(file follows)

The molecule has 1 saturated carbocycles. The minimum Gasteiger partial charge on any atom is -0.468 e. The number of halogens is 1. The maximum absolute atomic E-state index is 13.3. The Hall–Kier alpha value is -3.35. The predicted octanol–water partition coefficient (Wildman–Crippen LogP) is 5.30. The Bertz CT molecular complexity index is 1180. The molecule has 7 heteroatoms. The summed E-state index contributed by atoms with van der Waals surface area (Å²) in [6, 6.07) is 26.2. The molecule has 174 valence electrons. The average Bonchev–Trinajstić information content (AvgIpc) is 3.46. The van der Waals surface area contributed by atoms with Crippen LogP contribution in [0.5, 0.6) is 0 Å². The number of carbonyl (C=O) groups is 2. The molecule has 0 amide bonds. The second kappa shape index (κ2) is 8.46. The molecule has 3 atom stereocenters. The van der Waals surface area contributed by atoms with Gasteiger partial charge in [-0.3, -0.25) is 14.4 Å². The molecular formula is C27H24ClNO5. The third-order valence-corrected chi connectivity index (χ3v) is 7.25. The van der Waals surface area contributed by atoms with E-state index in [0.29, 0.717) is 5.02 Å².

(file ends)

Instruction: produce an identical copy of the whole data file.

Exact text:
The molecule has 1 saturated carbocycles. The minimum Gasteiger partial charge on any atom is -0.468 e. The number of halogens is 1. The maximum absolute atomic E-state index is 13.3. The Hall–Kier alpha value is -3.35. The predicted octanol–water partition coefficient (Wildman–Crippen LogP) is 5.30. The Bertz CT molecular complexity index is 1180. The molecule has 7 heteroatoms. The summed E-state index contributed by atoms with van der Waals surface area (Å²) in [6, 6.07) is 26.2. The molecule has 174 valence electrons. The average Bonchev–Trinajstić information content (AvgIpc) is 3.46. The van der Waals surface area contributed by atoms with Crippen LogP contribution in [0.5, 0.6) is 0 Å². The number of carbonyl (C=O) groups is 2. The molecule has 0 amide bonds. The second kappa shape index (κ2) is 8.46. The molecule has 3 atom stereocenters. The van der Waals surface area contributed by atoms with Gasteiger partial charge in [-0.3, -0.25) is 14.4 Å². The molecular formula is C27H24ClNO5. The third-order valence-corrected chi connectivity index (χ3v) is 7.25. The van der Waals surface area contributed by atoms with E-state index in [0.29, 0.717) is 5.02 Å².